Anti-Semitism: hostility toward or discrimination against Jews as a religious, ethnic, or racial group. —Merriam-Webster
When I was asked to put together a roundtable discussion on anti-Semitism, I admit I felt like a fraud when I agreed. My Jewish dad “converted” to Catholicism when he married my mom (although the conversion never really stuck), so my three sisters and I were all raised as Catholics. I remember arguing with a Jewish girl in my grade school class about Jesus (not trying to convert her, but in disagreement as to his significance). And I never set foot in a synagogue while I was growing up.
But then there was that time when I was six or seven when the Brownie troop told me that there wasn’t any room for me (although there was for my best friend), and my mom told me it was because my dad was Jewish. There was that day I learned that the care home where my Alzheimer-afflicted dad lived had included him in a church activity despite his records indicating he was Jewish. And then there was the very scary day when Nazi-Twitter attacked me and my friends came to my rescue and got the hateful tweets blocked.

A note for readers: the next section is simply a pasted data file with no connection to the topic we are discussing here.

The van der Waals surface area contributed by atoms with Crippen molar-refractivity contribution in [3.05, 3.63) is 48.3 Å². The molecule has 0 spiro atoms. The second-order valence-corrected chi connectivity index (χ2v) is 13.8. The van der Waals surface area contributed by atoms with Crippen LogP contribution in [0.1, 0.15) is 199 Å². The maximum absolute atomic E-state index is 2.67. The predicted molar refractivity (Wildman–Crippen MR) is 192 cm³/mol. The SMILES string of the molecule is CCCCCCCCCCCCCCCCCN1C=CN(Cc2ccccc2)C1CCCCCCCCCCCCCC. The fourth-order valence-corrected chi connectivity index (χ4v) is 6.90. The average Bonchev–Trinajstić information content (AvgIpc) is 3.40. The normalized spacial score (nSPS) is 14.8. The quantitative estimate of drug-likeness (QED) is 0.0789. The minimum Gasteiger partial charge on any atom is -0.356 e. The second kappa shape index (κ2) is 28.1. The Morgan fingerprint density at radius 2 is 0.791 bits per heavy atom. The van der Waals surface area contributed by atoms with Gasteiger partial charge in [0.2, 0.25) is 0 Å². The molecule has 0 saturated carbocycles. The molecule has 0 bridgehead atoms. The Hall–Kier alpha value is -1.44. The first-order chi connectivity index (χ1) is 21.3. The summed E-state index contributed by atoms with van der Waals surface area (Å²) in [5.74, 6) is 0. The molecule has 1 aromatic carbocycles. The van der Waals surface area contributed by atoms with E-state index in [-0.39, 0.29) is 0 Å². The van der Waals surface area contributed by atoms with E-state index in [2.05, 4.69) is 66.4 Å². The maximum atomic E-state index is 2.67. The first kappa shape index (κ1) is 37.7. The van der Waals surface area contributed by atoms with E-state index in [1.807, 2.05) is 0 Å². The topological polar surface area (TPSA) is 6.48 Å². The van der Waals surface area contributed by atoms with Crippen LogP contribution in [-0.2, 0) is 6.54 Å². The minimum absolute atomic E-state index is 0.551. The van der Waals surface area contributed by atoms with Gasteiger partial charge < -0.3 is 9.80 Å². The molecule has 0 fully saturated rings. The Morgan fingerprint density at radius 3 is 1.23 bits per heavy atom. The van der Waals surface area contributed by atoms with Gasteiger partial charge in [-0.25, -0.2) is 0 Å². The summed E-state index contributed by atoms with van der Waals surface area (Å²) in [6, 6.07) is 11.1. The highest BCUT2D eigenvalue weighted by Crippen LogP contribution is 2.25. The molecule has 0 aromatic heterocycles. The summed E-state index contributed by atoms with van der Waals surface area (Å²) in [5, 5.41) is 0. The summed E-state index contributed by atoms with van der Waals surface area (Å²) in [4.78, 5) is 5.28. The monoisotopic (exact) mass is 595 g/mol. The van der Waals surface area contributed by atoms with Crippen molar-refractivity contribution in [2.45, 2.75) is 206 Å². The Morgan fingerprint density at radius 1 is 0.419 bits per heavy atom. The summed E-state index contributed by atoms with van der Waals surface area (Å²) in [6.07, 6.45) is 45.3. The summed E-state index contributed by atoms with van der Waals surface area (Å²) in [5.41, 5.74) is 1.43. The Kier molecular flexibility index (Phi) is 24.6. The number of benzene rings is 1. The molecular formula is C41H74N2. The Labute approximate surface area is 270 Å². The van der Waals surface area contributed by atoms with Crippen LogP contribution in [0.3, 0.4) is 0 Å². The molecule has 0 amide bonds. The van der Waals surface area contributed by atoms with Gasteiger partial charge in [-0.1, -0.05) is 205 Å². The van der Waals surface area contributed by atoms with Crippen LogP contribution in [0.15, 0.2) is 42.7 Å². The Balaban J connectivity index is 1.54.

So I may be a stealth Jew, but I’m Jewish. And when I asked seven Jewish authors to write essays on their everyday experiences with anti-Semitism, I was startled by how familiar their stories were to me.
We’re lucky that in the United States anti-Semitism is only rarely expressed violently. But the most recent ADL Global 100 study, a survey commissioned annually by the Anti-Defamation League, found that ten percent, or about 24 million individuals in the US harbor anti-Semitic attitudes. And as you’ll see in the essays below, there are likely many more people who would never consider themselves anti-Semitic, but who confront the Jewish people they meet with micro-aggressions that can be exasperating, heartbreaking, and even frightening.
Here’s the question I asked these seven authors:
How have you seen anti-Semitism expressed, either in the media, on the internet, or in your personal lives?
And this is how they answered. Read more.